Since his last real fight in 2015, Floyd Mayweather Jr. has primarily occupied himself with a series of bouts that have run the gamut from a pretend fight against an established combat sports superstar to a pretend fight against a Youtube dipshit. The whole gimmick works because Mayweather is a masterful defensive fighter who can safely carry people who really should not be able to hang with one of the greatest boxers of all time, and deliver the suckers who buy his pay-per-view cards, if not satisfying action, at least some action. A rational consideration of Mayweather’s history of hyping fights that turn out to be dogshit boring would lead one to conclude that the whole spectacle adds up to Mayweather separating people from their cash for basically no good reason, yet the whole scheme’s brilliance is that it plays into Mayweather’s branding as a rich guy who ruthlessly separates people from their money. In this sense, neither Mayweather’s recent turn as cryptocurrency salesman nor the scumminess of his operations are surprising.
Over the weekend, Mayweather launched a website for his forthcoming NFT project called the Mayweverse, which will offer Mayweather fans the chance to mint 5,000 NFTs at the price of 0.3 Ethereum (~$900) each. As is the case with most celebrity NFT projects, this one comes with a slapped-together justification for the cartoon avatars beyond their utility as assets, as Mayweverse holders will be able to “join FLOYD in the Metaverse through a pass for exclusive occasions and events.” There is even less reason to believe any of this will actually come to bear than there would be for any other rickety NFT scheme, since Floyd Mayweather has a particularly storied history of participating in crypto shams and scams, including, well, doing exactly what he’s about to do again and then making off with everyone’s money.
Our tale begins in the relatively innocent year of 2018, when Mayweather was fined $614,000 by the federal government for failing to disclose payments he received in exchange for promoting three Initial Coin Offerings, including one from Centra Tech. The founder of Centra Tech is, naturally, serving an eight-year sentence after the feds discovered that the Centra Tech ICO was extremely fake, after which he pleaded guilty to the “big three” (securities, wire, AND mail fraud). Mayweather has taken part in several other similar schemes, helping to pump several currencies that then quickly got dumped; he is currently facing a class-action lawsuit from holders of EthereumMax, after he heavily helped promote the token ahead of his fight with Logan Paul, including at a Bitcoin-specific conference where he got booed for big-upping a competitor. The price of EthereumMax dropped by three orders of magnitude shortly after the fight.
Later that year, Mayweather was one of the many celebrities who promoted Bored Bunny NFTs, a project whose founders didn’t even bother to pick a different adjective from the biggest NFT project in the world. That bit of corner-cutting foreshadowed what should be, by now, a familiar pattern: The Bored Bunny people failed to deliver on any of the bells and whistles they promised after making off with millions of dollars. But the size and directness of the scheme are worth detailing. Bored Bunny founders took over $21 million from investors, money they raised from three separate drops of profile picture NFTs at 0.4 and then 0.25 ETH. The Bored Bunny team gradually stopped communicating with the community, the value of the NFTs plummeted, and the founder finally addressed everyone after a full month of silence to tell people that he simply had too many emails to read to attend to his $20 million dollar cartoon rabbit project. Sorry! Also, an investigator found that developers rigged the drop to guarantee returns for their celebrity partners. The floor price of a Bored Bunny is now 0.08 ETH.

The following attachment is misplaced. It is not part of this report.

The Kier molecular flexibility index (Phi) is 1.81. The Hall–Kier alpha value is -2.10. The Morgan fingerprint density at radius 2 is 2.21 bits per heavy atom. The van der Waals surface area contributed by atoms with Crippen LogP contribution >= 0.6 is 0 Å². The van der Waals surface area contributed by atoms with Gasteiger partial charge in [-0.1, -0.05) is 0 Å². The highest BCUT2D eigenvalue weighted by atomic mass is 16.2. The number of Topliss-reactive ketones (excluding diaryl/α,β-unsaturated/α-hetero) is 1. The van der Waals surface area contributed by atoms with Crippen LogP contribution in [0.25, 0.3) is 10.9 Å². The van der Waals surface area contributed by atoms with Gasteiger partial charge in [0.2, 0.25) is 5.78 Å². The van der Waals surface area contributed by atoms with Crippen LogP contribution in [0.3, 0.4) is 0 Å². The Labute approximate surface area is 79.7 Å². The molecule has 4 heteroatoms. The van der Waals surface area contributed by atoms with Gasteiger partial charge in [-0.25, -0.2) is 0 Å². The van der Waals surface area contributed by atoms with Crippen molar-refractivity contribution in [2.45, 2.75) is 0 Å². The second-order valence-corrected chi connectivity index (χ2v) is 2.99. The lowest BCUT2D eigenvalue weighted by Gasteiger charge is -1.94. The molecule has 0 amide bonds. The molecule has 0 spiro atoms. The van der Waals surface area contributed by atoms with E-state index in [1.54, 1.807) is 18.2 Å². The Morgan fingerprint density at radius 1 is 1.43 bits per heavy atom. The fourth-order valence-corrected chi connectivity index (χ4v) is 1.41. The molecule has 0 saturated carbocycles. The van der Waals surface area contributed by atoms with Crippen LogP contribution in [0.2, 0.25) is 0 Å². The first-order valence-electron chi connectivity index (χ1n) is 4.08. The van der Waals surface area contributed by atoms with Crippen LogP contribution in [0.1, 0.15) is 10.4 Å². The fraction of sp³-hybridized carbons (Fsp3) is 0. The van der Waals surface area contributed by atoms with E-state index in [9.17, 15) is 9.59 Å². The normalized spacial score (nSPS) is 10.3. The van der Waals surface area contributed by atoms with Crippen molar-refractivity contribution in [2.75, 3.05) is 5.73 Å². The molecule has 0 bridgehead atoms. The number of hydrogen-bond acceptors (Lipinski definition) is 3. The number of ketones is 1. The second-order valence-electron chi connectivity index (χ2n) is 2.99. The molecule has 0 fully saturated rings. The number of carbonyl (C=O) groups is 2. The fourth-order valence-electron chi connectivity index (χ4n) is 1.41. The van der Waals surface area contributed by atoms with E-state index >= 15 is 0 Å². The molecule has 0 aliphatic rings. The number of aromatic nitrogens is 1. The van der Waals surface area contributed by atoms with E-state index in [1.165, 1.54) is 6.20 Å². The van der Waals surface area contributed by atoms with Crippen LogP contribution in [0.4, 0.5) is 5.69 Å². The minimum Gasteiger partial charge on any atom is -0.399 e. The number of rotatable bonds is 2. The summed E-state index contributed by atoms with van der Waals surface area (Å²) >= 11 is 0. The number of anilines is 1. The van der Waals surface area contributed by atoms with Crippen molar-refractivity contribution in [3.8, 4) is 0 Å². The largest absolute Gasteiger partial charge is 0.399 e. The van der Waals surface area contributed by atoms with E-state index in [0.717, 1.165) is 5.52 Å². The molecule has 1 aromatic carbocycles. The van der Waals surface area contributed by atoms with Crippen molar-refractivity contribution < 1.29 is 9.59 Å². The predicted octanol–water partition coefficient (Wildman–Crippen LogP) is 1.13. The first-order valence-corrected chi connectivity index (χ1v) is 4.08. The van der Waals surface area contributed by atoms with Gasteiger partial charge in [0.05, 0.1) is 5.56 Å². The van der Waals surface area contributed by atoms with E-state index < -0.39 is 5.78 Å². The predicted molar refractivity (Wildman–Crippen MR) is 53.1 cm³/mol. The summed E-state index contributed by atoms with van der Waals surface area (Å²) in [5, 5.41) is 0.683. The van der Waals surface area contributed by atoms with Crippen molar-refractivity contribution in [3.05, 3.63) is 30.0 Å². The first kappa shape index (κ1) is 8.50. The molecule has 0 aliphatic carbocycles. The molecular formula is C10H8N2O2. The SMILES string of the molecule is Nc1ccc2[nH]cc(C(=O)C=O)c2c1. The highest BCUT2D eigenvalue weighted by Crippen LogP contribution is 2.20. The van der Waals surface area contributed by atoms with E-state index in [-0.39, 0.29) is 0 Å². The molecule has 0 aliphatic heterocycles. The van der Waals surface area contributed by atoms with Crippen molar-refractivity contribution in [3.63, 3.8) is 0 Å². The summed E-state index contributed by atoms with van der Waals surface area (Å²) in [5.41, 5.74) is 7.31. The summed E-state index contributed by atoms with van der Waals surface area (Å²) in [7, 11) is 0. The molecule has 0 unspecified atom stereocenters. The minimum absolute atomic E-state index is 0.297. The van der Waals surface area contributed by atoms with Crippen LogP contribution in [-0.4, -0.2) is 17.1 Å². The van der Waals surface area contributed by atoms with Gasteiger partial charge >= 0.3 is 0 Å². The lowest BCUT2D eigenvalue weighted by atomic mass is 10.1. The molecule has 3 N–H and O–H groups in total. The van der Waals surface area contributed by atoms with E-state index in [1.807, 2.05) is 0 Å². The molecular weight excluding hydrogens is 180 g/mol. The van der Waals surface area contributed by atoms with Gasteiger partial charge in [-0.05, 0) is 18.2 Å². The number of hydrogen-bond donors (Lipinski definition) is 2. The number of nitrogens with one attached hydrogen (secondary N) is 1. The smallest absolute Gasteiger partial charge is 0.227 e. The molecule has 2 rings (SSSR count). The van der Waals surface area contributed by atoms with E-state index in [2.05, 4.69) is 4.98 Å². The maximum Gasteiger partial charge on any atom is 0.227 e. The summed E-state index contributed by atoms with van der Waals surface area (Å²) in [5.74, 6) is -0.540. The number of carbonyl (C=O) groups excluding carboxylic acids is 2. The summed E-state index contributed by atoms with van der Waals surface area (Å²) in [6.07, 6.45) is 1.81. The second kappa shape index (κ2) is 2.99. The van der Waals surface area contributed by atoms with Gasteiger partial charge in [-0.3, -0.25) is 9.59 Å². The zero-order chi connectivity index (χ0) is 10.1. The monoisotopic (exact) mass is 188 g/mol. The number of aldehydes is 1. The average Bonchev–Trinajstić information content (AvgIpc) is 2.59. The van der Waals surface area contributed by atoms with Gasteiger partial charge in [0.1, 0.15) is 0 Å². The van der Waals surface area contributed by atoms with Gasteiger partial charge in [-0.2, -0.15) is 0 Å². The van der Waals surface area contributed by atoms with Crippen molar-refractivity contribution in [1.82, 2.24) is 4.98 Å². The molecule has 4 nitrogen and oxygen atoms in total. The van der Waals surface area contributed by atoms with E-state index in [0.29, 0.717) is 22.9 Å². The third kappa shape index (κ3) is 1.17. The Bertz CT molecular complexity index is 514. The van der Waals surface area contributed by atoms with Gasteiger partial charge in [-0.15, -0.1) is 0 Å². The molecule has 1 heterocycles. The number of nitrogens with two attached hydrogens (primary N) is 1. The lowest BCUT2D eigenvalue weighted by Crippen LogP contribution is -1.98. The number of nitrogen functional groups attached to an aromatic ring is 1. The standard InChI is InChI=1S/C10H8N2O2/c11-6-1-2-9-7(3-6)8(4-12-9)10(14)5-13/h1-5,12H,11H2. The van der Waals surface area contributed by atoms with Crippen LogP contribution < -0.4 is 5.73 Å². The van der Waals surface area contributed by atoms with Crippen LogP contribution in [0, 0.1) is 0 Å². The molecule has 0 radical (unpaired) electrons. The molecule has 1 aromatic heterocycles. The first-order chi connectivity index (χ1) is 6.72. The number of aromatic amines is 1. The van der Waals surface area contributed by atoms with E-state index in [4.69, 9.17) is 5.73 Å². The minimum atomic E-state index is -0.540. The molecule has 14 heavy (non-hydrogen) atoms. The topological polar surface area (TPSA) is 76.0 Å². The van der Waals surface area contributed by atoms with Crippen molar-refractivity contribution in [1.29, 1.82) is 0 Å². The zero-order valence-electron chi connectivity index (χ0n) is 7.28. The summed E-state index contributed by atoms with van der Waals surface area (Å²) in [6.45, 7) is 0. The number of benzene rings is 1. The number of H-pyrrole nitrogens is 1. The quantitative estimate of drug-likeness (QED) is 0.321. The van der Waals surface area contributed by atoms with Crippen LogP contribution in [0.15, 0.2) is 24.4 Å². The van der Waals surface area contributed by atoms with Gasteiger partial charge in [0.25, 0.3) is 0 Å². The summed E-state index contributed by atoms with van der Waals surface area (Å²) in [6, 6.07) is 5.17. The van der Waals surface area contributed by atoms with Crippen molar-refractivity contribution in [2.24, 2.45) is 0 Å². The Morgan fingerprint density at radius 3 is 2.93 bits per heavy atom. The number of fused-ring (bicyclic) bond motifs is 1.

All this would be reason enough not to trust Mayweather to follow through on the Mayweverse project, though an even stronger reason not to do so is that he pulled the rug on an NFT project of his own just months ago. Mayweather announced his first foray into selling cartoons to suckers, the Floyd NFT project, on August 10, shortly before Mayweather’s three-year ban on promoting securities elapsed. Mayweather sold 11,111 NFTs for 0.15 ETH each, a sum now worth close to $5 million. The value of those NFTs plummeted after Mayweather essentially abandoned the project—a classic rug pull—and though the website is still up, Mayweather has deleted all mention of Floyd NFTs from his own accounts. When expert crypto scam sleuth @zachxbt pointed this out, whoever is operating Mayweather’s Twitter account demanded he delete his posts.
If you’ve seen the Mayweverse art and still want to own one of their cartoons for some reason, just wait until the price inevitably collapses in a month and you can get one for like $10.